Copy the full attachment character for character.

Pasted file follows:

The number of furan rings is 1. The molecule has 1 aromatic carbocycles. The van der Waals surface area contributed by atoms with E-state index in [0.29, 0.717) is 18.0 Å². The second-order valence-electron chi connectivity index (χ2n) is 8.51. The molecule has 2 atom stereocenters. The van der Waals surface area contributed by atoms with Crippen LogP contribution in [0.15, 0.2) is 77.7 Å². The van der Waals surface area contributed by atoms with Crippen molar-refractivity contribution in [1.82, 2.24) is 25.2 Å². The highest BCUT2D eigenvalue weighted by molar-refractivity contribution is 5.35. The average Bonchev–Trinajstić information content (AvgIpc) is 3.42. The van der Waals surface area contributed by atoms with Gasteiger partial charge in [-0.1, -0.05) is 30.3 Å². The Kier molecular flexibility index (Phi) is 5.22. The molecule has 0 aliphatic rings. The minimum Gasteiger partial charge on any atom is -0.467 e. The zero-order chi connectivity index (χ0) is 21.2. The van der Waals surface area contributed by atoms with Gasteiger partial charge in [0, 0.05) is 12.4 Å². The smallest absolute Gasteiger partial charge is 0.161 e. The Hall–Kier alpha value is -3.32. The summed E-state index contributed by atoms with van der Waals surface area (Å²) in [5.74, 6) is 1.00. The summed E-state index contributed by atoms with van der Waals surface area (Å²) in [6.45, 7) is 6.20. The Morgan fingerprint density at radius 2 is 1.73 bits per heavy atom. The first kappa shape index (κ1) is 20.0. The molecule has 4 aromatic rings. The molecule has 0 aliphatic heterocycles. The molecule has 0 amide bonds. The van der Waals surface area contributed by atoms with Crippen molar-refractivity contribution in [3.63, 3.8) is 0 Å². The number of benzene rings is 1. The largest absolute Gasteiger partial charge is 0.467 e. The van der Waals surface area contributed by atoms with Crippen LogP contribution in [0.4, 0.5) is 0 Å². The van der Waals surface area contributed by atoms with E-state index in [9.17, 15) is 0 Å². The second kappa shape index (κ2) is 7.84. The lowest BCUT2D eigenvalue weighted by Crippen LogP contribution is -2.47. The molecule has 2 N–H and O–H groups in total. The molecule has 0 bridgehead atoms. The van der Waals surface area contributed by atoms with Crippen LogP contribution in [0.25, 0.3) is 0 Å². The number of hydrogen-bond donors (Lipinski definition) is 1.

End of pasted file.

The number of furan rings is 1. The molecule has 1 aromatic carbocycles. The van der Waals surface area contributed by atoms with E-state index in [0.29, 0.717) is 18.0 Å². The second-order valence-electron chi connectivity index (χ2n) is 8.51. The molecule has 2 atom stereocenters. The van der Waals surface area contributed by atoms with Crippen LogP contribution in [0.15, 0.2) is 77.7 Å². The van der Waals surface area contributed by atoms with Crippen molar-refractivity contribution in [1.82, 2.24) is 25.2 Å². The highest BCUT2D eigenvalue weighted by molar-refractivity contribution is 5.35. The average Bonchev–Trinajstić information content (AvgIpc) is 3.42. The van der Waals surface area contributed by atoms with Gasteiger partial charge in [-0.1, -0.05) is 30.3 Å². The Kier molecular flexibility index (Phi) is 5.22. The molecule has 0 aliphatic rings. The minimum Gasteiger partial charge on any atom is -0.467 e. The zero-order chi connectivity index (χ0) is 21.2. The van der Waals surface area contributed by atoms with Gasteiger partial charge in [0, 0.05) is 12.4 Å². The smallest absolute Gasteiger partial charge is 0.161 e. The Hall–Kier alpha value is -3.32. The summed E-state index contributed by atoms with van der Waals surface area (Å²) in [5.74, 6) is 1.00. The summed E-state index contributed by atoms with van der Waals surface area (Å²) in [6.45, 7) is 6.20. The Morgan fingerprint density at radius 2 is 1.73 bits per heavy atom. The first kappa shape index (κ1) is 20.0. The molecule has 4 aromatic rings. The molecule has 0 aliphatic heterocycles. The molecule has 0 amide bonds. The van der Waals surface area contributed by atoms with Crippen molar-refractivity contribution in [3.63, 3.8) is 0 Å². The number of benzene rings is 1. The largest absolute Gasteiger partial charge is 0.467 e. The van der Waals surface area contributed by atoms with Crippen LogP contribution in [0.4, 0.5) is 0 Å². The van der Waals surface area contributed by atoms with E-state index in [9.17, 15) is 0 Å². The second kappa shape index (κ2) is 7.84. The lowest BCUT2D eigenvalue weighted by Crippen LogP contribution is -2.47. The molecule has 2 N–H and O–H groups in total. The molecule has 0 bridgehead atoms. The van der Waals surface area contributed by atoms with Crippen LogP contribution in [0.25, 0.3) is 0 Å². The number of hydrogen-bond donors (Lipinski definition) is 1.